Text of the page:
MONTREAL -- If there were any doubts about the potential stardom of Lewis Hamilton in the world's most prestigious -- and at times pretentious -- auto racing series, he dispelled them all here last year at Circuit Gilles Villeneuve.
The 23-year-old Briton never even had seen the layout for the Formula One Canadian Grand Prix and, in his first practice, notched the fastest time. He went on to mark his first F-1 win two days later.
Now he can't wait to get back to the scene of that triumph.
Hamilton comes back this time as the No. 1 driver for McLaren, where last season he was supposed to apprentice under two-time world champion Fernando Alonso.
That didn't work out so well.
Alonso quickly was dispatched when McLaren CEO Martin Whitmarsh decided there was lots more upside to Hamilton than there was with the tempestuous Spaniard, who is back with his manager Flavio Briatore at Renault.
Hamilton, however, is anxious to move on.
With new teammate Heikki Kovalainen -- who seems willing to do anything to bring the team a world championship, even if that means blocking the pesky Ferraris -- alongside him, Hamilton is back atop the F-1 leader board and is coming off a victory at the legendary Grand Prix of Monaco.
"Winning at Monaco is the highlight of my career, it was a very emotional victory for me as it is something I have dreamed of since I was a kid," he said. "I will never forget the moment, but now my only focus with the team is Canada. We have good momentum right now and we are pushing to keep that going and to keep developing."
The mere mention of Canada brings a smile to Hamilton's face and a jump in his step as the team prepares for Sunday's race.
"Last year in Canada was one of the biggest accomplishments of my life, to take my maiden pole and victory in Formula One was incredible," he said.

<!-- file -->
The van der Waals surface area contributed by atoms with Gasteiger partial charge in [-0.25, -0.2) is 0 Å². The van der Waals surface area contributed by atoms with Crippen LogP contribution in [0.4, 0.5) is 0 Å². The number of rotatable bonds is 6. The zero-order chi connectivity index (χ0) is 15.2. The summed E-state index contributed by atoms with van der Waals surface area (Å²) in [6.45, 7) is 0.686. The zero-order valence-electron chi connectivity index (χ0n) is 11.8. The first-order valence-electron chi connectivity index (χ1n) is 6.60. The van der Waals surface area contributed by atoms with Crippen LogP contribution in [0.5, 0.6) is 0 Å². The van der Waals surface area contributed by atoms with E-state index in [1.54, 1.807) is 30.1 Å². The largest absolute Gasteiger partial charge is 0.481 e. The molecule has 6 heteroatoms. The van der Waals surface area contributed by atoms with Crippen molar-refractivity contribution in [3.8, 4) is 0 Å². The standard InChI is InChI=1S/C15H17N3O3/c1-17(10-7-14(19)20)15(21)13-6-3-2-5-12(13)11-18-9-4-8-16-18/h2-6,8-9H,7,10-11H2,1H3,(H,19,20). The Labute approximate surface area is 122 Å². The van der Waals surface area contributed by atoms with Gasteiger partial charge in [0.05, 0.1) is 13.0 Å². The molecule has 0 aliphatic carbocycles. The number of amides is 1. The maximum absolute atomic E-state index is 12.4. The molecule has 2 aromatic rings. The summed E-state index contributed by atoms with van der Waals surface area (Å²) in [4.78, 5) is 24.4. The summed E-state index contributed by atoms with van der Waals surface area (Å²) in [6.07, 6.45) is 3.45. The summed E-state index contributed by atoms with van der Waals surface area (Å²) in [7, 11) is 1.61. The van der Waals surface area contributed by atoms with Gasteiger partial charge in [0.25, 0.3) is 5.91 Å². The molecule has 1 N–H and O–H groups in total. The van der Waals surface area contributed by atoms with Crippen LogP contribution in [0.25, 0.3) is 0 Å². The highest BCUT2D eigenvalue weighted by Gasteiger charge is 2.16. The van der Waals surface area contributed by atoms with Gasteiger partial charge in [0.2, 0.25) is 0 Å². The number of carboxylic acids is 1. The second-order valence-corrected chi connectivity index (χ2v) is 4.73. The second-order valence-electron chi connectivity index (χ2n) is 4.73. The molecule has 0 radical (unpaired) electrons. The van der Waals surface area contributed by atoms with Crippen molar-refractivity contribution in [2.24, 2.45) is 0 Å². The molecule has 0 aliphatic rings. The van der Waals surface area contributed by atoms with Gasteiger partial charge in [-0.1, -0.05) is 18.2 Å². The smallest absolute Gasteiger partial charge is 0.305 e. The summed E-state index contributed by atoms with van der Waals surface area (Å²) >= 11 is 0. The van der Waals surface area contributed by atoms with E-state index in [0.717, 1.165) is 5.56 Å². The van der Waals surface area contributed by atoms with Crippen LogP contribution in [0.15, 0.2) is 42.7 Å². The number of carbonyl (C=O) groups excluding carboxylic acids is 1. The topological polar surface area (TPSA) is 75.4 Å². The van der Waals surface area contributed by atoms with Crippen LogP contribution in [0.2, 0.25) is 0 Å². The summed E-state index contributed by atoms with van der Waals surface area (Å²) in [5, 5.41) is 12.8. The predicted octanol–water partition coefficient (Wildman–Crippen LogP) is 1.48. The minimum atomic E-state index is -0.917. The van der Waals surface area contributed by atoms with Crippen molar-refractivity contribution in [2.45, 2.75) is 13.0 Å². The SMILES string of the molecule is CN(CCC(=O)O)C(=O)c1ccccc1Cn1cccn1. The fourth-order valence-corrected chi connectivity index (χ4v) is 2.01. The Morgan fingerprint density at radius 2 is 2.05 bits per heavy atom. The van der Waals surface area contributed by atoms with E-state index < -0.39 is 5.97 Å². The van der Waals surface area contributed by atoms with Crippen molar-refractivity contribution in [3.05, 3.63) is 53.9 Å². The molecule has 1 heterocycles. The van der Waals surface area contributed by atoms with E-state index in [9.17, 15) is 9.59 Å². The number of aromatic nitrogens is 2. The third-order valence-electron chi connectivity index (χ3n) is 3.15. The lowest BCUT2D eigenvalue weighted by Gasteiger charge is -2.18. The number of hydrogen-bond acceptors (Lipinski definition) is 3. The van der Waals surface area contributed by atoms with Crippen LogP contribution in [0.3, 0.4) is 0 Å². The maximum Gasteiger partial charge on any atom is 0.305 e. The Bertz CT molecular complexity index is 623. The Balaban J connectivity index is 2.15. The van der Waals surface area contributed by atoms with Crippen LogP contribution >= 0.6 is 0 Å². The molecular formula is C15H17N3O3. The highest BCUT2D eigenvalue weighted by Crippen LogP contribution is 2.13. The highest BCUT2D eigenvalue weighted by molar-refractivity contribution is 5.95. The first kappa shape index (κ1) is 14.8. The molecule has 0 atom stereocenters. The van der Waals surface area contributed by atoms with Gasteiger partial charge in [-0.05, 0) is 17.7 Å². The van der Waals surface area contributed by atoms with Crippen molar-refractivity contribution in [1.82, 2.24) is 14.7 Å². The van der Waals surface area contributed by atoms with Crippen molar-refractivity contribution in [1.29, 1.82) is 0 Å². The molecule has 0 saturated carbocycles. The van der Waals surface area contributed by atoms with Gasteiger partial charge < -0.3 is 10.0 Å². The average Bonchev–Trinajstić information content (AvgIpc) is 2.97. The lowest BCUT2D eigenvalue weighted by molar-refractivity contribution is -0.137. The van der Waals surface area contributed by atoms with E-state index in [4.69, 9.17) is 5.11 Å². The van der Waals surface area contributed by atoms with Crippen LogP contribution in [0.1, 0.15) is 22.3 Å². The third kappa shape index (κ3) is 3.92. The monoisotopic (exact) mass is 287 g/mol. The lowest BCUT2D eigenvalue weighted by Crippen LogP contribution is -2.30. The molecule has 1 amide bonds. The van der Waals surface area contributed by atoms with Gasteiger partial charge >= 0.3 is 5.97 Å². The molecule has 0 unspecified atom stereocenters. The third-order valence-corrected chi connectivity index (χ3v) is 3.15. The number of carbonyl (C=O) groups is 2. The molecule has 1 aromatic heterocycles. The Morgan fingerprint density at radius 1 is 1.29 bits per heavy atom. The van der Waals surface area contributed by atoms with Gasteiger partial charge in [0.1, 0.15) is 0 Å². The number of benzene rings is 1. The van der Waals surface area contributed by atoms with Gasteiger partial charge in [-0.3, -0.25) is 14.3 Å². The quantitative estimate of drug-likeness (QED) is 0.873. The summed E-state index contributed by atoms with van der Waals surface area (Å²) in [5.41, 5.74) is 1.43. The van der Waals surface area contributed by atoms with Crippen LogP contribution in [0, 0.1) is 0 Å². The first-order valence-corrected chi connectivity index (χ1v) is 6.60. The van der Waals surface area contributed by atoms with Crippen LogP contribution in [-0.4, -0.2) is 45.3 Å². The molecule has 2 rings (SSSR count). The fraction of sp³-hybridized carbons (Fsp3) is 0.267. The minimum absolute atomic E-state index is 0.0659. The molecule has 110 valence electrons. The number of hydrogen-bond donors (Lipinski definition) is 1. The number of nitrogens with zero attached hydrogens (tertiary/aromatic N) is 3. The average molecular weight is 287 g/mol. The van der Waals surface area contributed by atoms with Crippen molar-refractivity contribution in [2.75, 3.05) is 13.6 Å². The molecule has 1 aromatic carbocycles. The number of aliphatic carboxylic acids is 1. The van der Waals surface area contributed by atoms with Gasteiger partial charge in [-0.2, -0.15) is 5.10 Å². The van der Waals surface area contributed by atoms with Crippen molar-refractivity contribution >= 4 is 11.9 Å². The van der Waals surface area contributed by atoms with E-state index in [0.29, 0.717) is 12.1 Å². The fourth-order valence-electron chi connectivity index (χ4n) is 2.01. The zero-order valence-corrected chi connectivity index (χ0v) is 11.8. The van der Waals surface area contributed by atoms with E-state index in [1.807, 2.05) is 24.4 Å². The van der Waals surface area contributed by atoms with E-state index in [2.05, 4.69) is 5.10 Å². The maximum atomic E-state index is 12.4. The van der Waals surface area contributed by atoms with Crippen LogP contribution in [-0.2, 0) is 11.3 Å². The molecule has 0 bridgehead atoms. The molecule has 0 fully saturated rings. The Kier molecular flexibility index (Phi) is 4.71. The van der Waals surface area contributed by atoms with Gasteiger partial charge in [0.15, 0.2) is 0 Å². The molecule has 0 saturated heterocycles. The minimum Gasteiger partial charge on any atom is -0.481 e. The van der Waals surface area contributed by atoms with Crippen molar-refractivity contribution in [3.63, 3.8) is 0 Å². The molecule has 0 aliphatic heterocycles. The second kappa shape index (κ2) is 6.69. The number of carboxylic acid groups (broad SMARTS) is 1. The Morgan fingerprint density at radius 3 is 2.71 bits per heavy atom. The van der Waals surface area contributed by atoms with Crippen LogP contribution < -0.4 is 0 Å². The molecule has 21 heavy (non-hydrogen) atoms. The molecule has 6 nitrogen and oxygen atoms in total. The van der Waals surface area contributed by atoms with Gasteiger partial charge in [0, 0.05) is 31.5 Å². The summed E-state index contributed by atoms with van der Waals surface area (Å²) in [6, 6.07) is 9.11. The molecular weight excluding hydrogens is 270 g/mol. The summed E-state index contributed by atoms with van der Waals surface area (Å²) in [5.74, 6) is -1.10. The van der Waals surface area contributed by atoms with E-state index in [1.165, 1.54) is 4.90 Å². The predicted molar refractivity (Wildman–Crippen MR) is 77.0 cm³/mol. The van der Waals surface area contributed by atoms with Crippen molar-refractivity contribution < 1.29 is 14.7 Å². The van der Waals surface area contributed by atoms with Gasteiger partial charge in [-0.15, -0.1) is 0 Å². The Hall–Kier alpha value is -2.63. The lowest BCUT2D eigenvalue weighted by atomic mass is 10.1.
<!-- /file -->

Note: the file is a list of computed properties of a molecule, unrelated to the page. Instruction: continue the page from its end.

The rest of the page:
"It would be great to do the same (this year), and that is what we are working hard to achieve. Since then I think I've matured a lot, I think I have grown stronger as a driver and have become closer to the team."
His experience in 2007 at Circuit Gilles Villeneuve makes the 4.361-kilometre permanent road course a Hamilton favourite.
"It is a very special place for me and I hope that we will be quick there again," he said.
Hamilton does hope, though, that the track surface will be race-ready tomorrow for practice.
"There is always a lot of graining at this track and because it is only used (twice) a year, it is very dirty when we first start running," he said. "That soon clears up on the racing line, but this dirt and the marbles from the graining make it very slippery off-line."
Hamilton thinks the team has developed a tire strategy that will not only help them overcome this issue, but give them enough grip to take advantage of its unique configuration.
"Despite being very fast, it can feel like a street circuit with the barriers very close, but it is good fun to drive," he said. "It can get quite complicated to choose the right tire for the entire weekend given the evolution the circuits go through, particularly Canada but we have worked closely with Bridgestone on this and hope we have the right compounds to manage the track conditions."
The NASCAR Canadian Tire Series is at Mosport International Raceway's four-km road course next weekend where Alex Tagliani is expected to get his best chance at a victory in his No. 7 Dave Jacombs-prepared Ford. Rain cancelled last weekend's National Kodak 250 at St. Eustache, Que. The race has been rescheduled for July 5.